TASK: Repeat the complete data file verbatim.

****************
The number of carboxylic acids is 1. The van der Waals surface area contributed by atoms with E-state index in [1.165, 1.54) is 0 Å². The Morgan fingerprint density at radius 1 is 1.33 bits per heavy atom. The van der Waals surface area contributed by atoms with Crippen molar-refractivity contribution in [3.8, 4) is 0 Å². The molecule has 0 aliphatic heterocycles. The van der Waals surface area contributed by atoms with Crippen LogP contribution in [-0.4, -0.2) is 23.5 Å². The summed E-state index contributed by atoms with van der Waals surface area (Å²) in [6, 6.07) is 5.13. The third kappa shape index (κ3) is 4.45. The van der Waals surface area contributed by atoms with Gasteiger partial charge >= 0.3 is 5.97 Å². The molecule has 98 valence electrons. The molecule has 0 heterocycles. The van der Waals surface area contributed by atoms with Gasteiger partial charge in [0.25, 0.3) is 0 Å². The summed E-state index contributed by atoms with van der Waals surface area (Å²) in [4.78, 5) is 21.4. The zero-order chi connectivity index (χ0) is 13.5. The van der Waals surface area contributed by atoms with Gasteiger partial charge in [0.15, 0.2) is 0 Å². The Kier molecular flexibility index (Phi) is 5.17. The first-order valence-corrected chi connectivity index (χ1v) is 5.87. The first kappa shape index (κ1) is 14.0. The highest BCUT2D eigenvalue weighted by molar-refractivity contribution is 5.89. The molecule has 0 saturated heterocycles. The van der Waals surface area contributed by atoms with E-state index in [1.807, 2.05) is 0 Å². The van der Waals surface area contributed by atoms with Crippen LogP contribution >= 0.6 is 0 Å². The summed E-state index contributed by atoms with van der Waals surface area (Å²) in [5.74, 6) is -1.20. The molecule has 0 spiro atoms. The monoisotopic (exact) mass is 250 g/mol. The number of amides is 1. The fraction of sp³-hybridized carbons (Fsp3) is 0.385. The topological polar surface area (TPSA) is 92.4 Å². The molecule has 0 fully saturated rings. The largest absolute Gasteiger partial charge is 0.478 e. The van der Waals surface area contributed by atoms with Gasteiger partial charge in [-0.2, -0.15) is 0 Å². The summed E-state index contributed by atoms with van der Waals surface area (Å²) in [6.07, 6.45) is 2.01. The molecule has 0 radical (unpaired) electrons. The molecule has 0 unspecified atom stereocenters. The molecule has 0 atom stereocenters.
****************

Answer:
The number of carboxylic acids is 1. The van der Waals surface area contributed by atoms with E-state index in [1.165, 1.54) is 0 Å². The Morgan fingerprint density at radius 1 is 1.33 bits per heavy atom. The van der Waals surface area contributed by atoms with Crippen molar-refractivity contribution in [3.8, 4) is 0 Å². The molecule has 0 aliphatic heterocycles. The van der Waals surface area contributed by atoms with Crippen LogP contribution in [-0.4, -0.2) is 23.5 Å². The summed E-state index contributed by atoms with van der Waals surface area (Å²) in [6, 6.07) is 5.13. The third kappa shape index (κ3) is 4.45. The van der Waals surface area contributed by atoms with Gasteiger partial charge >= 0.3 is 5.97 Å². The molecule has 98 valence electrons. The molecule has 0 heterocycles. The van der Waals surface area contributed by atoms with Gasteiger partial charge in [0.25, 0.3) is 0 Å². The summed E-state index contributed by atoms with van der Waals surface area (Å²) in [4.78, 5) is 21.4. The zero-order chi connectivity index (χ0) is 13.5. The van der Waals surface area contributed by atoms with Gasteiger partial charge in [0.15, 0.2) is 0 Å². The Kier molecular flexibility index (Phi) is 5.17. The first-order valence-corrected chi connectivity index (χ1v) is 5.87. The first kappa shape index (κ1) is 14.0. The highest BCUT2D eigenvalue weighted by molar-refractivity contribution is 5.89. The molecule has 0 saturated heterocycles. The van der Waals surface area contributed by atoms with E-state index in [1.807, 2.05) is 0 Å². The van der Waals surface area contributed by atoms with Crippen LogP contribution >= 0.6 is 0 Å². The summed E-state index contributed by atoms with van der Waals surface area (Å²) in [5.74, 6) is -1.20. The molecule has 0 spiro atoms. The monoisotopic (exact) mass is 250 g/mol. The number of amides is 1. The fraction of sp³-hybridized carbons (Fsp3) is 0.385. The topological polar surface area (TPSA) is 92.4 Å². The molecule has 0 fully saturated rings. The largest absolute Gasteiger partial charge is 0.478 e. The van der Waals surface area contributed by atoms with Gasteiger partial charge in [-0.2, -0.15) is 0 Å². The summed E-state index contributed by atoms with van der Waals surface area (Å²) in [6.07, 6.45) is 2.01. The molecule has 0 radical (unpaired) electrons. The molecule has 0 unspecified atom stereocenters. The molecule has 0 atom stereocenters.